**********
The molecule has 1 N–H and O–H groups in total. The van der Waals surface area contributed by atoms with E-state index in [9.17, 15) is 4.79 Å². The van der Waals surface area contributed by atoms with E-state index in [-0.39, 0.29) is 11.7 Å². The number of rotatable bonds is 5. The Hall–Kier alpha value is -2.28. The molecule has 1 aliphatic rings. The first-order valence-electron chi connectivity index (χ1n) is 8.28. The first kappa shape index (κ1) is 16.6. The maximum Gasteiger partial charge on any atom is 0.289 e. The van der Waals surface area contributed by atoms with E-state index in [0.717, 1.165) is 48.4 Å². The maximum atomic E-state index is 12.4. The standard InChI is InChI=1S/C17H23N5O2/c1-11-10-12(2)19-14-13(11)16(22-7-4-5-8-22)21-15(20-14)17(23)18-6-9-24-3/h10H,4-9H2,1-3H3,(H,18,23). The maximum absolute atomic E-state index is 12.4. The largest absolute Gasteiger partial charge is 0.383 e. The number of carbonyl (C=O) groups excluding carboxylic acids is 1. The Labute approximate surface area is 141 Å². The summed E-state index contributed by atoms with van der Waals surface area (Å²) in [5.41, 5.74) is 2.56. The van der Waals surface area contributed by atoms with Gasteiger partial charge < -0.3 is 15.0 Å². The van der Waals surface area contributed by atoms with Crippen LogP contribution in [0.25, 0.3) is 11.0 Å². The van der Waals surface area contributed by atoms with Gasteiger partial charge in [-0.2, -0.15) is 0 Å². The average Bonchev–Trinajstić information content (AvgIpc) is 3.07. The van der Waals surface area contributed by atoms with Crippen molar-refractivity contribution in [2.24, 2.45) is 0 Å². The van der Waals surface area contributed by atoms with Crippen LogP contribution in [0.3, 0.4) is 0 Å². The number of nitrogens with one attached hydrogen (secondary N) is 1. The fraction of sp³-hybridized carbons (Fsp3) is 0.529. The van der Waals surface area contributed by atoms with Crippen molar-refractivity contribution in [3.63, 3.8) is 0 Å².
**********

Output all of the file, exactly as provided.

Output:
The molecule has 1 N–H and O–H groups in total. The van der Waals surface area contributed by atoms with E-state index in [9.17, 15) is 4.79 Å². The van der Waals surface area contributed by atoms with E-state index in [-0.39, 0.29) is 11.7 Å². The number of rotatable bonds is 5. The Hall–Kier alpha value is -2.28. The molecule has 1 aliphatic rings. The first-order valence-electron chi connectivity index (χ1n) is 8.28. The first kappa shape index (κ1) is 16.6. The maximum Gasteiger partial charge on any atom is 0.289 e. The van der Waals surface area contributed by atoms with E-state index in [0.717, 1.165) is 48.4 Å². The maximum atomic E-state index is 12.4. The standard InChI is InChI=1S/C17H23N5O2/c1-11-10-12(2)19-14-13(11)16(22-7-4-5-8-22)21-15(20-14)17(23)18-6-9-24-3/h10H,4-9H2,1-3H3,(H,18,23). The maximum absolute atomic E-state index is 12.4. The largest absolute Gasteiger partial charge is 0.383 e. The number of carbonyl (C=O) groups excluding carboxylic acids is 1. The Labute approximate surface area is 141 Å². The summed E-state index contributed by atoms with van der Waals surface area (Å²) in [5.41, 5.74) is 2.56. The van der Waals surface area contributed by atoms with Gasteiger partial charge < -0.3 is 15.0 Å². The van der Waals surface area contributed by atoms with Crippen LogP contribution in [0.25, 0.3) is 11.0 Å². The van der Waals surface area contributed by atoms with Gasteiger partial charge in [-0.2, -0.15) is 0 Å². The average Bonchev–Trinajstić information content (AvgIpc) is 3.07. The van der Waals surface area contributed by atoms with Crippen molar-refractivity contribution in [2.24, 2.45) is 0 Å². The van der Waals surface area contributed by atoms with Crippen LogP contribution in [0.3, 0.4) is 0 Å². The number of nitrogens with one attached hydrogen (secondary N) is 1. The fraction of sp³-hybridized carbons (Fsp3) is 0.529. The van der Waals surface area contributed by atoms with Crippen molar-refractivity contribution in [3.63, 3.8) is 0 Å².